Living in areas with walkable green spaces positively influenced the longevity of urban senior citizens independent of their age, sex, marital status, baseline functional status, and socioeconomic status. Greenery filled public areas that are nearby and easy to walk in should be further emphasised in urban planning for the development and re-development of densely populated areas in a megacity. Close collaboration should be undertaken among the health, construction, civil engineering, planning, and other concerned sectors in the context of the healthy urban policy, so as to promote the health of senior citizens.

One of my favorite parks

One of my favorite parks. It is also a supermarket to me, since I love to gather edible plants from here when they are in season

There are few things as refreshing as going to the park to relieve stress, to observe wildlife, to exercise, to meditate, to get bitten by bugs(not very refreshing unless you’re a masochist) or just to explore. As I always say, the larger the park, the better! Besides beautifying neighborhoods, trees also remove CO2 from the air. This is one of the reasons parkland is so essential for human health.

When it comes to exercise, nothing beats a park. If you don’t like indoor gyms(like me), just bring some resistance bands with you to the local park and you can do a total body workout there, besides of course juggling, running, or joggling around it.

”Poems are made by fools like me, But only God can make a tree.” -Joyce Kilmer (1886-1918)

This subject is related to my earlier post – The effects of air pollution on exercise

Whatever you do, try to promote green space wherever you live. Get involved in park activities or community gardens, plant trees, or even start a garden(indoor or outdoors) to help clean the air. Do it for your own health and for the health of your community.

The effects of air pollution on exercise

How air pollution affects exercise performance doesn’t get as much attention as it deserves. It is a rather complex subject, although it seems rather intuitive that the more polluted the air, the worse it is for exercise. Although air pollution is everywhere, it is far worse in urban centers, with most of it coming from vehicle exhaust.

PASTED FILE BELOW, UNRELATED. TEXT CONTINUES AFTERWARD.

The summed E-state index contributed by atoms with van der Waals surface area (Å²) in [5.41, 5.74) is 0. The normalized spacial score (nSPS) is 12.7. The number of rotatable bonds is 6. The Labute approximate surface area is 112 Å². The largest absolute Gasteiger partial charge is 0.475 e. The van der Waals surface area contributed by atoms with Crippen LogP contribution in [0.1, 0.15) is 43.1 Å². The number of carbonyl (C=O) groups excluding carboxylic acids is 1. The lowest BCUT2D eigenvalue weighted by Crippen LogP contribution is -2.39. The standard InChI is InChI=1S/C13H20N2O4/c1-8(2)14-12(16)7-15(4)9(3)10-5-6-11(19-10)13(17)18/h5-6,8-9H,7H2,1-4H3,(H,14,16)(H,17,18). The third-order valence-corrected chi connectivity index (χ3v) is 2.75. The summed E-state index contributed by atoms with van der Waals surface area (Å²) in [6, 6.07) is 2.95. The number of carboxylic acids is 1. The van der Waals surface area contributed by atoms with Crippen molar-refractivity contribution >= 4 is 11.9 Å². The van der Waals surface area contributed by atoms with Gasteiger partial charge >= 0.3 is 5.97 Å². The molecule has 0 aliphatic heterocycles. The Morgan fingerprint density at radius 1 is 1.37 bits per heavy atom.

On this issue, it appears that science agrees with our intuition. According to this study – Subclinical Effects of Aerobic Training in Urban Environment, which compared people trying to improve their aerobic fitness in urban and rural settings, both groups became equally fit, though reaction times were better in rural settings and the urban exercisers had significantly higher levels of inflammation markers(exercise even in a non-polluted area can cause inflammation, it’s just worse in polluted areas).

I don’t believe the lesson to be learned from this is to not exercise if you live in a polluted area, unless you have respiratory disease, but rather to be more cautious or try to seek out an area with cleaner air to exercise if possible.

Also, I think it could be possible to prevent the inflammation caused by pollution by eating better. Some foods have a pro-inflammatory effect, like food with a high saturated fat content, as well as fried, roasted and overly processed foods. On the other hand, many fresh fruits and vegetables either have a neutral effect on inflammation or can help prevent it from getting out of control. Curcumin, a natural compound which is found in turmeric(an important ingredient in curry), has potent anti-inflammatory effects. Ginger, a close cousin of turmeric has similar benefits. Leafy greens may also help. Try to get all this from food, not supplements.

Besides this, if you are a runner living in an urban environment, try to stay far away from highways or areas with heavy traffic when running. In my personal experience, it seems that I’ve had to apply more effort when running in polluted areas than in non-polluted areas to achieve my usual pace. Also, the study I cited seems to suggest that air pollution would have more of an effect on jogglers than runners, since air pollution interferes with reaction rates/cognition during aerobic exercise. In my experience, I am more likely to drop the balls in polluted areas.

Do not let this discourage you from exercise, unless you have medical issues.